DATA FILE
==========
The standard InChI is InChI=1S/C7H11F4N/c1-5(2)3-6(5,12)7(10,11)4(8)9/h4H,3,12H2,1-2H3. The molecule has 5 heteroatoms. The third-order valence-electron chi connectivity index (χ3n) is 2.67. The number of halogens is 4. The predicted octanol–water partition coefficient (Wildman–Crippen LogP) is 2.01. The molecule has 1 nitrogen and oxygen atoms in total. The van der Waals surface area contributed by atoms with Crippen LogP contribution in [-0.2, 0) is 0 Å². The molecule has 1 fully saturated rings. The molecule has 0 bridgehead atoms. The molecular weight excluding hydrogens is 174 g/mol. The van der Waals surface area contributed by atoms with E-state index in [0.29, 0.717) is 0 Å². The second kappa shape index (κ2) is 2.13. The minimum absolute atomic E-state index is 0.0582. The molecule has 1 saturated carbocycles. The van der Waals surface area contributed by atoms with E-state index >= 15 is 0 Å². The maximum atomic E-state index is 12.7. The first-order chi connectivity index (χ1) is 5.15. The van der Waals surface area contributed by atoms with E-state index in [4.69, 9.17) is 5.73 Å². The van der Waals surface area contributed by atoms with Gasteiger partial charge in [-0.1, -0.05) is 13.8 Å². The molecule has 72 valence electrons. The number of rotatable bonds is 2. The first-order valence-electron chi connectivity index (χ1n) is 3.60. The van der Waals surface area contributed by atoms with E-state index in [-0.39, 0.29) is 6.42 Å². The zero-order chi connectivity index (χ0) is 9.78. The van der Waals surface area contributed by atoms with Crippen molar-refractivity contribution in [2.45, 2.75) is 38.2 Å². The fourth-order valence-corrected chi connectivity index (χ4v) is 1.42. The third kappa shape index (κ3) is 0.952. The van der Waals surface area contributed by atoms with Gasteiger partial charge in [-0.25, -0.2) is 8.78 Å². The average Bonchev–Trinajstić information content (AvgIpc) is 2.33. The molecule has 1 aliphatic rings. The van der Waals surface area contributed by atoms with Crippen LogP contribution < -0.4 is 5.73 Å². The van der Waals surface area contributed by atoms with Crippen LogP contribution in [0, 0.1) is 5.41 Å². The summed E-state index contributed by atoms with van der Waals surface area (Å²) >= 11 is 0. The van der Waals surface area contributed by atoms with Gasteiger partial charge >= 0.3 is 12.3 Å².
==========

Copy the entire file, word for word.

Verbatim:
The standard InChI is InChI=1S/C7H11F4N/c1-5(2)3-6(5,12)7(10,11)4(8)9/h4H,3,12H2,1-2H3. The molecule has 5 heteroatoms. The third-order valence-electron chi connectivity index (χ3n) is 2.67. The number of halogens is 4. The predicted octanol–water partition coefficient (Wildman–Crippen LogP) is 2.01. The molecule has 1 nitrogen and oxygen atoms in total. The van der Waals surface area contributed by atoms with Crippen LogP contribution in [-0.2, 0) is 0 Å². The molecule has 1 fully saturated rings. The molecule has 0 bridgehead atoms. The molecular weight excluding hydrogens is 174 g/mol. The van der Waals surface area contributed by atoms with E-state index in [0.29, 0.717) is 0 Å². The second kappa shape index (κ2) is 2.13. The minimum absolute atomic E-state index is 0.0582. The molecule has 1 saturated carbocycles. The van der Waals surface area contributed by atoms with E-state index >= 15 is 0 Å². The maximum atomic E-state index is 12.7. The first-order chi connectivity index (χ1) is 5.15. The van der Waals surface area contributed by atoms with E-state index in [4.69, 9.17) is 5.73 Å². The van der Waals surface area contributed by atoms with Gasteiger partial charge in [-0.1, -0.05) is 13.8 Å². The molecule has 72 valence electrons. The number of rotatable bonds is 2. The first-order valence-electron chi connectivity index (χ1n) is 3.60. The van der Waals surface area contributed by atoms with E-state index in [-0.39, 0.29) is 6.42 Å². The zero-order chi connectivity index (χ0) is 9.78. The van der Waals surface area contributed by atoms with Crippen molar-refractivity contribution in [2.45, 2.75) is 38.2 Å². The fourth-order valence-corrected chi connectivity index (χ4v) is 1.42. The third kappa shape index (κ3) is 0.952. The van der Waals surface area contributed by atoms with Gasteiger partial charge in [-0.25, -0.2) is 8.78 Å². The average Bonchev–Trinajstić information content (AvgIpc) is 2.33. The molecule has 1 aliphatic rings. The van der Waals surface area contributed by atoms with Crippen LogP contribution < -0.4 is 5.73 Å². The van der Waals surface area contributed by atoms with Crippen LogP contribution in [0, 0.1) is 5.41 Å². The summed E-state index contributed by atoms with van der Waals surface area (Å²) >= 11 is 0. The van der Waals surface area contributed by atoms with Gasteiger partial charge >= 0.3 is 12.3 Å².